Scientific Colloquium
September 26, 2018, 3:30 p.m.
Building 8, Hinners Auditorium - PLEASE NOTE CHANGE FROM OUR USUAL LOCATION

"Cortical Plasticity Within and Across Lifetimes" 


The neocortex is the part of the brain that is involved in perception, cognition, and volitional motor control. In mammals, the neocortex is a highly dynamic structure that has been dramatically altered within an individualís lifetime and in different lineages throughout the course of evolution. These alterations account for the remarkable variations in behavior that species exhibit. Because we cannot study the evolution of the neocortex directly, we must make inferences about the evolutionary process from a comparative analysis of brains, and study the developmental mechanisms that give rise to alterations in the brain. Comparative studies allow us to appreciate the types of changes that have been made to the neocortex and the similarities that exist across taxa, and ultimately the constraints imposed on the evolving brain. Developmental studies inform us about how phenotypic transitions may arise by alterations in developmental cascades or changes in the physical environment in which the brain develops. We focus on how early experience shapes the functional organization and connectivity of each individualís brain and behavior to be uniquely optimized for a given sensory milieu. Such plasticity plays an integral role in shaping the brains of normal individuals. Changes in sensory input that occur early in development leads to dramatic changes in both the normal organization and connections of the neocortex as well as in sensory mediated behavior. Studies have also demonstrated that enhanced sensory experience that occurs during critical periods of development has a profound effect on the resultant organization and connectivity of the neocortex. In our experiments, we examined the specific types of alterations that occur when individuals develop with lost or enhanced sensory inputs in both experimental and natural settings. Because all aspects of complex social experience including parental rearing and sibling interactions are mediated by our sensory systems, it follows that these types of complex patterns of sensory inputs are fundamentally important for shaping both the organization and connectivity of the neocortex. In turn, the ultimate behavior generated by the neocortex will be highly adaptive for the context in which the individual develops.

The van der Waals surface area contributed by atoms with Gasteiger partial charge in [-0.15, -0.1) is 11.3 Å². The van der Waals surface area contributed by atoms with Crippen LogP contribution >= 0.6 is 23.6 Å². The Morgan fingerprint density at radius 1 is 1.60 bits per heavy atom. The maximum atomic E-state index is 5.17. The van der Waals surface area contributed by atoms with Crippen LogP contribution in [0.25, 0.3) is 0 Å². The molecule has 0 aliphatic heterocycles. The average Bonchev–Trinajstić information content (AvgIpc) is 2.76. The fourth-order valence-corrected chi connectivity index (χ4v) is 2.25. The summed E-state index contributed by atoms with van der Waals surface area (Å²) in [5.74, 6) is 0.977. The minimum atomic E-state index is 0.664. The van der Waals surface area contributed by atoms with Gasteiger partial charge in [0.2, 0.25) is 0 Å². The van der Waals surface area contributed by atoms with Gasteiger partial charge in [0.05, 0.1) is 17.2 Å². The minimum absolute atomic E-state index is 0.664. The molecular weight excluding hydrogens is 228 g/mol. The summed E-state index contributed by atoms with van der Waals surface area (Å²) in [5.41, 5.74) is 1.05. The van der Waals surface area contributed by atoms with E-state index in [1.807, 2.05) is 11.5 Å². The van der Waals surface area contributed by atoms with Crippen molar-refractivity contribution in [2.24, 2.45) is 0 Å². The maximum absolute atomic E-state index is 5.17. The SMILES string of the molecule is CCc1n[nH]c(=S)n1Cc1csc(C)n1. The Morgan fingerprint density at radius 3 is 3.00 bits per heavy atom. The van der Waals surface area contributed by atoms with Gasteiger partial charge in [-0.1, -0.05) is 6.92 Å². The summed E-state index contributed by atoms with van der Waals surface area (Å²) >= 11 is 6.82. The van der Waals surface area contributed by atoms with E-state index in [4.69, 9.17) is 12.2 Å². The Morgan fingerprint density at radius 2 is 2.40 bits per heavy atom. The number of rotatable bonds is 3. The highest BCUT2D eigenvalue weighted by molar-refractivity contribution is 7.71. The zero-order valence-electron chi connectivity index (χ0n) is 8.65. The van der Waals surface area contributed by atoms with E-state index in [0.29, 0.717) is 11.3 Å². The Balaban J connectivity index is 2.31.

About the Speaker:

Leah Krubitzer is currently a professor in the Department of Psychology and Center for Neuroscience at the University of California, Davis. She received a BS at Penn State University in Communication Disorders and a PhD in Psychology at Vanderbilt University, Nashville Tennessee. Her graduate work, under the mentorship of Dr. Jon Kaas focused on the evolution of visual cortex in primates. Her interest in the evolution of the neocortex was extended in her postdoctoral work at the University of Queensland, Australia to include a variety of mammals such as monotremes and marsupials. While in Australia she performed comparative analysis on the neocortex of a variety of different species and to date has worked on the brains of over 45 different mammals. Her current research focuses on the impact of early experience on the cortical phenotype, and she specifically examines the effects of the sensory environment on the development of connections, functional organization and behavior in normal and visually impaired mammals. She also examines the evolution of sensory motor networks involved in manual dexterity, reaching and grasping in mammals. She received a MacArthur award for her work on evolution. 
                   
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